You’ve passed your test, you’ve bought your car and now you want to give your pride and joy a little update, maybe make it a bit more sporty, put a couple of stickers on to support your football team, association or hobby you have. What harm can it do?!
Well you could be invalidating that already very expensive insurance you have if you are involved in an accident.
We define a modification as any kind of alteration to a vehicle that wasn’t in the manufacturer’s standard specification or wasn’t fitted as an option when the vehicle was manufactured. It could range from a cosmetic change – such as alloy wheels or body kits – to more practical enhancements, such as dual control or parking sensors. Basically, anything what was not part of the vehicle when it left the forecourt. So even if you bought it with the modifications all done you still need to tell the insurance company, simply saying it was there when I bought it won’t be enough.
Sadly these days any fancy extras on a car, even factory fitted ones make the vehicle more attractive to thieves and therefore will increase the cost of your insurance but not admitting to them could mean that if you are involved in an accident, or your car is criminally damaged then you could find yourself not covered by your insurance.
And with regards to those stickers, well a recent study by Auto Express and British Insurers Brokers Association has shown that cars with stickers are more likely to be targeted and incur criminal damage because the sticker could antagonise and be seen as a political statement. Adding a sticker could be a modification on the car and could, in the eyes of the insurance company increase the risk of damage or theft and therefore invalidate your policy if you don’t tell them. They say drivers should keep their opinions to themselves in fear of causing damage to a car from people who do not agree with their tastes.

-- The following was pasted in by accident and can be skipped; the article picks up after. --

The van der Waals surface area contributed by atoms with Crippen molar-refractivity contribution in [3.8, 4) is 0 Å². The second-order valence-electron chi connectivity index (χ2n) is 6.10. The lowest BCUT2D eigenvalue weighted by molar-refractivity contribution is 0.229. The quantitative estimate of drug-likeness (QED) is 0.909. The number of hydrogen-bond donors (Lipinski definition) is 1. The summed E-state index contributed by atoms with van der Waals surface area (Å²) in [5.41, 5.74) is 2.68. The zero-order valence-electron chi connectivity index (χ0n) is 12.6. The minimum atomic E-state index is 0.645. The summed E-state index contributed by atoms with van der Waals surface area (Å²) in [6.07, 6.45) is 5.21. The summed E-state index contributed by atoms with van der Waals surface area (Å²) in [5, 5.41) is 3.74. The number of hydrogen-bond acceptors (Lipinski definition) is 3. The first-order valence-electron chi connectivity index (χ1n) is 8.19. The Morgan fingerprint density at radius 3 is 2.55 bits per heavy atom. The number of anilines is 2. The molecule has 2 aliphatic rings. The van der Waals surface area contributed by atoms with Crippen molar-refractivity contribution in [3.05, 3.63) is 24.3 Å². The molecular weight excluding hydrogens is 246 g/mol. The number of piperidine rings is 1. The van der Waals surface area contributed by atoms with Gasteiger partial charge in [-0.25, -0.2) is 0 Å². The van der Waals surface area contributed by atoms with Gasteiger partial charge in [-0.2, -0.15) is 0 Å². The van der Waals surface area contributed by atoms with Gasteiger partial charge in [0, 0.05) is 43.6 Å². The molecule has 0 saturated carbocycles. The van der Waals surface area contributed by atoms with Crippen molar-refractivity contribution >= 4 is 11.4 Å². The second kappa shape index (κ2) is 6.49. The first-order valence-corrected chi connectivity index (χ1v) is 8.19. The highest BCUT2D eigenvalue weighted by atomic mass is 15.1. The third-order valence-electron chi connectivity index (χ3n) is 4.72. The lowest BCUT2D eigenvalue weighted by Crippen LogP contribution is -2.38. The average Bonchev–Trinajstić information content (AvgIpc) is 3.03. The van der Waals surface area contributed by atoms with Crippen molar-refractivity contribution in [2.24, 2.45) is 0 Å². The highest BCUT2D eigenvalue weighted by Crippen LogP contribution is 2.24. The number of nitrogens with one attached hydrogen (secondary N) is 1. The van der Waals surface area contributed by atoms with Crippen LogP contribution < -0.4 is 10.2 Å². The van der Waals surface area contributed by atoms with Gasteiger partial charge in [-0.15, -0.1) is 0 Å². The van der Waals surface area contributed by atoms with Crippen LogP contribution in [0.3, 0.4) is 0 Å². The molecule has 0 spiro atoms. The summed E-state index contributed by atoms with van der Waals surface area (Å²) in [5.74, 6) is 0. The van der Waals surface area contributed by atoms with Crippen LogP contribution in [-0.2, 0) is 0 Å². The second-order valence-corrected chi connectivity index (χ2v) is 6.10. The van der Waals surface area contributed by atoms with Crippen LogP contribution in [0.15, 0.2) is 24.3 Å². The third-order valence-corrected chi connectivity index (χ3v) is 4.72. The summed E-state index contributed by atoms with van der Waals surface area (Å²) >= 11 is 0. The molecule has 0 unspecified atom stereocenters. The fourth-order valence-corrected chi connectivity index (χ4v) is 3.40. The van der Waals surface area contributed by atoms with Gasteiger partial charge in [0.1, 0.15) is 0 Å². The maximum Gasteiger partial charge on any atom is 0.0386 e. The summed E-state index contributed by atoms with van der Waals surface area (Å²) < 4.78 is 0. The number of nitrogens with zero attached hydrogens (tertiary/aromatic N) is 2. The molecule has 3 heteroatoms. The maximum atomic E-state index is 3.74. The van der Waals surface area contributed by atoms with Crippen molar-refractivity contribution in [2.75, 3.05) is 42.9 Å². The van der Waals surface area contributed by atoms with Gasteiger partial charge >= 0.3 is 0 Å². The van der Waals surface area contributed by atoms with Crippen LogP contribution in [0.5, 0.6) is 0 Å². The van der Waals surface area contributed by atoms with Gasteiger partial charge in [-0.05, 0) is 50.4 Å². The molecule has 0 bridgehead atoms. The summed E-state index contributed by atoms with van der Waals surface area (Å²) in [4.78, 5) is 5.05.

And If you do chose to put stickers on your vehicle then make sure you are careful where you put them as they could also cause you to be slapped with an on the spot fine for £100 and 3 points on your licence if the police deem the sticker to be distracting. The Highway Code says car windscreens and windows must be kept clean and free from obstructions to vision. A vehicle could also fail its annual MOT test if it is believed something in the windscreen is causing a driver to be distracted behind the wheel.
So, the answer is be honest. Some modifications won’t increase your premiums for example tow bars, parking sensors and winter tyres as these are all seen as beneficial to safety but many other modifications could lead you to be in serious trouble if you don’t inform the correct people.
Stay safe, Drive Carefully!